“The eight opposition candidates are promising to punish, within the framework of law, those who have committed crimes in the last ten years,” writes “Aravot.” “But unfortunately, law is not an absolute thing. Law is the expression of the will of the ruling class. Who can guarantee that law will not be used for ensuring the well-being of one’s own clan? History shows that even absolute monarchs were not independent in their actions. So what can be expected from presidents with much more limited powers?”
“Iravunk” says that Prime Minister Serzh Sarkisian has so far left no indication that he will be happy to appoint Robert Kocharian prime minister if he becomes president. The paper says Kocharian and his entourage want to get “guarantees” of such an appointment now. “And because they are not succeeding in getting such guarantees, Kocharian’s support base, the BHK (the Prosperous Armenia Party), is not particularly enthusiastic about working for Serzh Sarkisian,” it says.
“It is amazing that neither Gagik Tsarukian, nor any other member of the BHK has stood alongside Serzh in this pre-election period,” comments “Taregir.” “The reason for that is that Serzh Sarkisian is not looking for allies. He is looking only for subordinates. Tsarukian already has a boss: Tsarukian. He probably thinks that he can’t simultaneously work for two bosses. Not only is he not accompanying Serzh … but is not financing his election campaign.”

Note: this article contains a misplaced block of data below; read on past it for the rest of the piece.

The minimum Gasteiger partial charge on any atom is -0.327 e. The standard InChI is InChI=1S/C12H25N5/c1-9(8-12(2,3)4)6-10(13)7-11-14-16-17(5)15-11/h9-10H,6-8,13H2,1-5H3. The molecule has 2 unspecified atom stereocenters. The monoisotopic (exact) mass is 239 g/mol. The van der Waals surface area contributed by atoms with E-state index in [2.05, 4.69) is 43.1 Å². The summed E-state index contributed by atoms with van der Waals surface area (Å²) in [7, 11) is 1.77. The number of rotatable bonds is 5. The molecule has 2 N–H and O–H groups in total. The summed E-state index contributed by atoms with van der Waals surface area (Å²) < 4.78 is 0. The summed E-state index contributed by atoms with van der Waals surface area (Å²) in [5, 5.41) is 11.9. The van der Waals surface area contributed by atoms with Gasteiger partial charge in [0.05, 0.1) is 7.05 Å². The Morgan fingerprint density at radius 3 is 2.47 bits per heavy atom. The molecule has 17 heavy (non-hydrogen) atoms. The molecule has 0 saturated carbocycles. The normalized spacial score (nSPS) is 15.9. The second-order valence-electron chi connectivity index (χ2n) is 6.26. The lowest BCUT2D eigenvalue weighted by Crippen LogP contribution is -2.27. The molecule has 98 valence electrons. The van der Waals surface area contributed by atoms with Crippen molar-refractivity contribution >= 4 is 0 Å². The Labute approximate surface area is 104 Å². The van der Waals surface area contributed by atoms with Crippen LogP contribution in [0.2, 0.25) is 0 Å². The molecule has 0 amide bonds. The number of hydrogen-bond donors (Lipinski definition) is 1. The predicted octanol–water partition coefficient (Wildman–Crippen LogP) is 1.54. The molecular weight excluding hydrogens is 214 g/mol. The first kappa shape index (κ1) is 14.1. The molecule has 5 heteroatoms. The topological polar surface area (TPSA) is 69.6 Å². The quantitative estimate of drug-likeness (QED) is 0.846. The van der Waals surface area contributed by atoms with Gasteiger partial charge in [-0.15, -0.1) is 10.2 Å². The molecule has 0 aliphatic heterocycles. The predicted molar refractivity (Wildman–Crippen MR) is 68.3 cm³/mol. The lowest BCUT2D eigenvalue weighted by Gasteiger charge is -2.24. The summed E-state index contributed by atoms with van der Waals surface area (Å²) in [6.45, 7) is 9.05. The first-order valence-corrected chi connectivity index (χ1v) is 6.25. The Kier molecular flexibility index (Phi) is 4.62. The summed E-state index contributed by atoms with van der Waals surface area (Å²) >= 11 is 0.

“Iskakan Iravunk” discusses and disapproves of Ter-Petrosian’s threats to jail officials hampering his election campaign. “Hearing all that, one may think that in case of coming to power the first president of Armenia will give a boost to a construction sector like prison building,” the paper notes sarcastically. It says Ter-Petrosian’s “propaganda machine” is acting “in the same spirit of insults, threats and smear.” The ex-president’s main objective is to “psychologically break up” the ruling regime, according to “Iskakan Iravunk.”